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   Table of Contents - Current issue
Coverpage
Jul-Sep 2019
Volume 42 | Issue 3
Page Nos. 65-121

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GUEST EDITORIAL  

Occupational intake of radionuclides series of documents Highly accessed article p. 65
Hemant Kumar Patni
DOI:10.4103/rpe.RPE_32_19  
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ORIGINAL ARTICLES Top

International Atomic Energy Agency's Analytical Laboratories for the Measurement of Environmental Radioactivity network: Experiences and perspectives in the North and Latin America region p. 68
Said Hamlat, P Pan, A Ferreira, B Mazzilli, N St-Amant, G Cerutti, I M. F. Gómez, LJ Ruiz Esparza, E Quintero Ponce, M Cubero, R Odino, O Pinones, A Pitois, M Rinker
DOI:10.4103/rpe.RPE_24_19  
The International Atomic Energy Agency (IAEA) Network of Analytical Laboratories for the Measurement of Environmental Radioactivity (ALMERA) is a worldwide network of laboratories capable of providing reliable and timely analysis of radionuclides in environmental samples during normal or accidental/intentional events that result in the release of radioactivity in the environment. ALMERA is coordinated by the Environment Laboratories of the IAEA and organized into five regional groups, including the North and Latin America region (NLAR), led by the Canadian Nuclear Safety Commission. Capacity building in the NLAR for the measurements of environmental radioactivity is achieved through qualitative study that consists of experiences of ALMERA core activities and perspectives of the regional initiatives, respectively. Outcomes' analysis showed that the ALMERA core activities have contributed to the improvements of the analytical capacity and capability, and the regional initiatives assisted in the strengthening of the collaboration and networking, in the NLAR region. The immediate impact of these achievements consisted of gaining technical competence in measuring environmental radioactivity and establishing a network of laboratories. In the long term, sustained efforts between ALMERA and the regional coordination will continue upgrading national and regional competence in the radio analytical services.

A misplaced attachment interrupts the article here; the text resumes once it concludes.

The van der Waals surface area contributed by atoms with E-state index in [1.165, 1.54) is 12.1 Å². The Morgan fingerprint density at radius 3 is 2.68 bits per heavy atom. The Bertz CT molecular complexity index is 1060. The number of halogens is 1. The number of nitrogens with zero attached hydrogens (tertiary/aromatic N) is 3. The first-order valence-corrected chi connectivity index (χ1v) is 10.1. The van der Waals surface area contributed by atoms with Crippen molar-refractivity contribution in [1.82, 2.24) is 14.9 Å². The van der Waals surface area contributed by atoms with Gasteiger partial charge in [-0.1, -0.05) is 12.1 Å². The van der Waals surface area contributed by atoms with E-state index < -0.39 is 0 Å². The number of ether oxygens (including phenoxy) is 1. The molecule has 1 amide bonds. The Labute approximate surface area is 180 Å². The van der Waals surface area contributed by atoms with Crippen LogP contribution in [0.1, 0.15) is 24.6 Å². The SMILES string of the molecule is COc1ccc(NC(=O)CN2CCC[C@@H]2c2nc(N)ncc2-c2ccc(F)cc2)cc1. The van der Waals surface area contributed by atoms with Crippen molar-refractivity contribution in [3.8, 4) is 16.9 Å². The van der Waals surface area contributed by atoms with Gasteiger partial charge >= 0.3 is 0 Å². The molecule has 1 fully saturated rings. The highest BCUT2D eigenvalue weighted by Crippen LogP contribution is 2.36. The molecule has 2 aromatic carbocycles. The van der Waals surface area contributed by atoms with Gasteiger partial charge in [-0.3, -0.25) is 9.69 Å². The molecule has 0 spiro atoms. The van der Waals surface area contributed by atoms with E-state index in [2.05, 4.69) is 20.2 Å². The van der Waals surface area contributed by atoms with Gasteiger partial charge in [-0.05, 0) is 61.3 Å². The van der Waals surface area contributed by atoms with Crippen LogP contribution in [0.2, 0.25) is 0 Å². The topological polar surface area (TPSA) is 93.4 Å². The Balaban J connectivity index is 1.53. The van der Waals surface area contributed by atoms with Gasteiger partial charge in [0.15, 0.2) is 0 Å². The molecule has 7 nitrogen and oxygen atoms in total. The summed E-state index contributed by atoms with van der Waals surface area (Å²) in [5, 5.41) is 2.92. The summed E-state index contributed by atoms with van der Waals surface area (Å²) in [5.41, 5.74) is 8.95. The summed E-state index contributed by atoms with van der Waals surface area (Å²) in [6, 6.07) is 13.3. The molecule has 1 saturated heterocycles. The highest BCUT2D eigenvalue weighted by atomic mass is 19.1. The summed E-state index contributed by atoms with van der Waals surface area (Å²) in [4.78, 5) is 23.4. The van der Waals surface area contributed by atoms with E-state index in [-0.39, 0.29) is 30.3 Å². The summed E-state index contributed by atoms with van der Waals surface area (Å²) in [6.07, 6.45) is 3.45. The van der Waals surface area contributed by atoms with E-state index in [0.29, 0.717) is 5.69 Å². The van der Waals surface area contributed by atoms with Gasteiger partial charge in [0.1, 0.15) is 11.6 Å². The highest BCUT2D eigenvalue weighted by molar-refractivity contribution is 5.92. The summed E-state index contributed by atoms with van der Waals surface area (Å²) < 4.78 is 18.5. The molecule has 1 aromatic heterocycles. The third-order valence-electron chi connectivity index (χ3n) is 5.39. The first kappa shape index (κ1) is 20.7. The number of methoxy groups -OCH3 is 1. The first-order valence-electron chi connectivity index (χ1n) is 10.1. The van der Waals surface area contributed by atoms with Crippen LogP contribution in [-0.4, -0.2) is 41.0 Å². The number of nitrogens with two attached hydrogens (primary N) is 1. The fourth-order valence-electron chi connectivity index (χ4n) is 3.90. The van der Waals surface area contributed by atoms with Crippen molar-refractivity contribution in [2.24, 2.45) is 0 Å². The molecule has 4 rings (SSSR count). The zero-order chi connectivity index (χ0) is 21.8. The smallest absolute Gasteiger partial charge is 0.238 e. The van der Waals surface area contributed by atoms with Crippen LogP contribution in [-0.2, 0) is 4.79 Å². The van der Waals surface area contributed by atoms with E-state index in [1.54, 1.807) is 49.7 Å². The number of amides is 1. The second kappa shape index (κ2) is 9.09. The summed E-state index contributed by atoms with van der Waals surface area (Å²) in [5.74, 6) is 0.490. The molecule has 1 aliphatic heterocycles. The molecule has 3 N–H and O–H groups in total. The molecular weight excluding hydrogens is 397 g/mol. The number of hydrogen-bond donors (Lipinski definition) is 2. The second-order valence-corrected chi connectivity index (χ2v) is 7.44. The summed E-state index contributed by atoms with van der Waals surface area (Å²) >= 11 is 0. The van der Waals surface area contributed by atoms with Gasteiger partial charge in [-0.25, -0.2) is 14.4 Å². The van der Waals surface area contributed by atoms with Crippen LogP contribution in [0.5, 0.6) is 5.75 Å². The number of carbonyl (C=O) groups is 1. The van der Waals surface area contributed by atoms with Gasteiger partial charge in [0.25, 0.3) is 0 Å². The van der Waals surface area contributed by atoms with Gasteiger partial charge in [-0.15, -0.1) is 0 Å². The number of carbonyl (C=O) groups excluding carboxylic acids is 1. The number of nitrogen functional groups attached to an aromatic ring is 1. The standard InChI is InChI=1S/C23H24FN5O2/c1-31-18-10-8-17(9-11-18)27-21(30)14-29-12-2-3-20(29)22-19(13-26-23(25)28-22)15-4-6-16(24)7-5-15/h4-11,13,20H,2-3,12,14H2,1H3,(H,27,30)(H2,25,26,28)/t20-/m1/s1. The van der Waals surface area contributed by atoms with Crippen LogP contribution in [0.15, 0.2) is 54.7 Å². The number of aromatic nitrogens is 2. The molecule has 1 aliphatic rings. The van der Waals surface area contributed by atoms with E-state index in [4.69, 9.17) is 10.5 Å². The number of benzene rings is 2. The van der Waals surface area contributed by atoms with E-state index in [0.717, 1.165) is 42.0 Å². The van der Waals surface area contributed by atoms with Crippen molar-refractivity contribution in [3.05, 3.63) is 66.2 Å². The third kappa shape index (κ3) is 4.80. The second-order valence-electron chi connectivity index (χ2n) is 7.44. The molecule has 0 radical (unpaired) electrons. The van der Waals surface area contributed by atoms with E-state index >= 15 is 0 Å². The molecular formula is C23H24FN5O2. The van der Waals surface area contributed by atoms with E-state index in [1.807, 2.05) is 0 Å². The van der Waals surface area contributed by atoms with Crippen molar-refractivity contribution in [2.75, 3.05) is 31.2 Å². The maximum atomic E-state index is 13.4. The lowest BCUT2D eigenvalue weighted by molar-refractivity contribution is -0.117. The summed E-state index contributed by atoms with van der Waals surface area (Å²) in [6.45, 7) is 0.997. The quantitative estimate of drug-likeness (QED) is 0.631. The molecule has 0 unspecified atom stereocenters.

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Evaluation of protection factor of respiratory protective equipment using indigenously developed protection factor test facility p. 77
G Ganesh, DS Patkulkar, MS Kulkarni
DOI:10.4103/rpe.RPE_37_18  
Protection factor (PF) of a respirator is a number that describes the effectiveness of various classes of respirators in providing protection against exposure to airborne contaminants (including particulates, gases, vapors, and biological agents). The PF is derived from the ratio of the concentration of an airborne contaminant (e.g., hazardous substance) outside the respirator (Co) to the concentration inside the respirator (Ci) (i.e., Co/Ci). As the PF increases, there is an increase in the level of respiratory protection provided to employees by the respirator. PF Test Facility for the estimation of PF for various respiratory protective equipment was designed, fabricated, and installed at the Respiratory Protective Equipment Laboratory of Health Physics Division. The test facility consists of established air flow at a breathing rate through respirator darn on a human dummy and two identical tapings for iso-kinetic sampling from outside and inside the respirator. These tapings are coupled to two identical optical particle counters (OPCs) for the measurement of aerosol concentration simultaneously, and data acquired by the two OPCs are analyzed for estimating PF for different particle sizes using GRIM AEROSOL software. The results obtained from the studies carried out using this unique setup – air-purifying respirators such as half face mask, full face mask, and powered air-purifying respirators – were found offering a PF of 14, 112, and 1328, respectively, for selected range of 0.28–0.3-μm size standard sodium chloride (NaCl) aerosols. Standard NaCl aerosols used in experiments are polydispersed. However, the 0.3 μ size range (0.28–0.3) was selected as a benchmark for efficiency ratings and PF of respirators because it approximates the most difficult particle size for filters to capture and the least filtration efficiency is obtained in this range. This article brings out the details of design features of the setup and studies and results obtained for various types of respirators used in nuclear facilities.